What Does ‘Medically Obese’ Mean?

ObesityIf you have seen the word “obese” in your medical records or heard it from a doctor, do not be surprised or offended. Popular culture and everyday language have sometimes made this medical term a socially sensitive description, regarded by some people as offensive. Medical obesity is not a description of a person’s appearance or the way their clothes fit. It is a medical term with a specific definition and a way to measure it.

A good analogy might be hypertension or ‘high blood pressure.’ Most people have at least a vague idea of what hypertension means and why higher-than-normal blood pressure is a bad thing. There is far less understanding of “medical obesity”, body mass index and why a higher-than-normal BMI is not good. The body mass index is a measure of how much of a person’s body weight is fat tissue. It relates weight to height in an easy to understand numeric measurement.

Most people would say that a six-foot tall person who weighs 165 pounds is lean, while a five foot tall person weighing the same is overweight. However, the words ‘lean’ and ‘overweight’ are not precise. The BMIs of these two people are 22.4 and 32.2 respectively. These two BMI values give physicians a way to tell how much, if any, of a patient’s weight is excess body fat.

A great deal of data has shown that higher-than-normal values for both blood pressure and BMI are associated with lower life expectancy and higher risk of numerous diseases. If a person’s systolic blood pressure (when the heart is fully contracted) is over 140 or their diastolic pressure (when the heart is fully relaxed) is over 90, he or she is said to have stage 1 hypertension. Doctors are much more comfortable when those numbers are below 120 and 70 respectively, which is considered to be normal blood pressure.

Likewise, a BMI of 20 to 25 is considered normal while a value of 30 or more is defined as “medically obese”. This definition is established by the National Institutes of Health (NIH) based on a very large body of data that shows increasing health risk as BMI increases. Saying that a person is “medically obese” is not meant to be offensive any more than saying that a person is “hypertensive.” Unfortunately, because of cultural conditioning, some people might take offense at the word “obese” while they would shrug at being told that they are hypertensive.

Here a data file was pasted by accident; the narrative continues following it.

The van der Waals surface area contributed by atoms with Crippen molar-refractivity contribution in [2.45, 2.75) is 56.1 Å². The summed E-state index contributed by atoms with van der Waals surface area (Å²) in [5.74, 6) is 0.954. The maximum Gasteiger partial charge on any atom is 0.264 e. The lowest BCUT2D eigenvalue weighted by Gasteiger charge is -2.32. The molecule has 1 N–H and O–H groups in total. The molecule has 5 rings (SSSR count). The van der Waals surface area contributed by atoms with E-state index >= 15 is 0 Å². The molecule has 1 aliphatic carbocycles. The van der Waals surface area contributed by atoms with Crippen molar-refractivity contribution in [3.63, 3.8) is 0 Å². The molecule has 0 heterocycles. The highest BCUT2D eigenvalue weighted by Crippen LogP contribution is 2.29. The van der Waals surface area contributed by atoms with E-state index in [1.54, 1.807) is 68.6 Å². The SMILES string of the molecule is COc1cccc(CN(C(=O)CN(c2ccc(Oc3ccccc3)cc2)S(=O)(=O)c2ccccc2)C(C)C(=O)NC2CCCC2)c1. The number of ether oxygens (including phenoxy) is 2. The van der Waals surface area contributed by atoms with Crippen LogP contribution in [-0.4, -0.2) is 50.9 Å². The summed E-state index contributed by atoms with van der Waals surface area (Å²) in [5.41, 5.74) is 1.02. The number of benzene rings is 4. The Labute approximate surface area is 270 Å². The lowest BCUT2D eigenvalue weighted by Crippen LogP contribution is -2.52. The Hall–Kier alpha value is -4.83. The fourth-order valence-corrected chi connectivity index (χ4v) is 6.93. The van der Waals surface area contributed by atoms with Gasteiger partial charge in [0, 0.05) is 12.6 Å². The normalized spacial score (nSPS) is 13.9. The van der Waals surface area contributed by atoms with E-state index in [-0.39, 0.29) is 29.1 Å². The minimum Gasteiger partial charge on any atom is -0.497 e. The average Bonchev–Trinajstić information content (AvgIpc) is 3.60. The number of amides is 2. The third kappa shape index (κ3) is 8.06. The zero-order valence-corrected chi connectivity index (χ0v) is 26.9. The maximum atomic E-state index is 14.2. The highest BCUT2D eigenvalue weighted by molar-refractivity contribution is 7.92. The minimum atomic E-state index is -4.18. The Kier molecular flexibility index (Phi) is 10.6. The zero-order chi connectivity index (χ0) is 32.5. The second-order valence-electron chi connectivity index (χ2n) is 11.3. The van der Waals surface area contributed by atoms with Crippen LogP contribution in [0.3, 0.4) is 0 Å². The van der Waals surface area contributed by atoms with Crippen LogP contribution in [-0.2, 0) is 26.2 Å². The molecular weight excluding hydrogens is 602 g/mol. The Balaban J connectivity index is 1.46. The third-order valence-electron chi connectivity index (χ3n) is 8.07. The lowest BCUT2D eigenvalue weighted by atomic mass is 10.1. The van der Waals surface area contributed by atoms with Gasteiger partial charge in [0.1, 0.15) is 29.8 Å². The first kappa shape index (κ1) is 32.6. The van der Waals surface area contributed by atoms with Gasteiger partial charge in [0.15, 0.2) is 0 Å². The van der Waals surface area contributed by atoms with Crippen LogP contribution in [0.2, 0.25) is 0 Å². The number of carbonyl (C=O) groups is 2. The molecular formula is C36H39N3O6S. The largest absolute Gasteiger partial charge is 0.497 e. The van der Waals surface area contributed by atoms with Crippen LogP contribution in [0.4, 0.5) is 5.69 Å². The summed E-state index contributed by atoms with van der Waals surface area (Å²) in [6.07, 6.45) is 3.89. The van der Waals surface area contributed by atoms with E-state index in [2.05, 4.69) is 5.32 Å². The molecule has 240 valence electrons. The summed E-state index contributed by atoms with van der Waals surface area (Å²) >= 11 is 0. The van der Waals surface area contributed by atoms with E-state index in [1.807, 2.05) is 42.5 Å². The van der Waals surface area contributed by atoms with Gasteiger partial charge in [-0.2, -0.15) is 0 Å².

There is an overlap between many of the risk factors attributed to hypertension and obesity. In fact, obesity is often a cause of hypertension and a person’s blood pressure will return to normal if the excess weight is lost. There are, however, many people who have hypertension without being obese and that condition should be treated even though the patient is not overweight.

As obesity becomes more severe, the health risks escalate sharply. A BMI of 40 or more is said to be “morbidly obese”, a medical term that indicates an immediate risk of serious problems such as stroke or heart attack. A patient whose BMI is between 35 and 40 may also be diagnosed as morbidly obese if they already have obesity related medical conditions such as diabetes.

You can probably guess that the problem of medical obesity is increasing in the United States. The CDC (Centers for Disease Control) reported in 2000 that approximately one third of all American adults suffered from medical obesity. This is not simply a cause of hurt, self-conscious feelings or “bad fashion days,” it is a major public health concern. It contributes substantially to the increasing cost of healthcare in the United States.

During routine physicals, many people are told that they have ‘borderline’ or mild hypertension and encouraged to get their blood pressure numbers under control. It is less common to be told that their BMI makes them borderline obese and to get that BMI back under 25. An increased awareness of terms like BMI and “medical obesity” would go a long way to making America a healthier nation.

If you or a family member has struggled with medical obesity, bariatric surgery may be one option. Any bariatric clinic or bariatric surgery practice should offer a wide range of medical, surgical, nutritional, diet and other services. Diet, exercise and appropriate weight-loss surgery can combine to help medically obese patients achieve a healthy BMI. When this happens, medical conditions such as heart disease, diabetes, sleep apnea and orthopedic problems may improve or even disappear.

Gastric sleeve and gastric bypass surgery have both proven effective in achieving long term, significant, weight loss. If you need any assistance, contact Dr. Christian Birkedal’s office for assistance in any way, at (386) 231-3530. His offices, located in Daytona, New Smyrna and Palm coast are all part of the Florida Hospital network.

An earlier article in this blog addressed the details of determining your BMI. You can read about it by clicking on this link, “What is the Body Mass Index?” If you are wondering what your own BMI is, go to this National Institutes of Health site to use the BMI Calculator.

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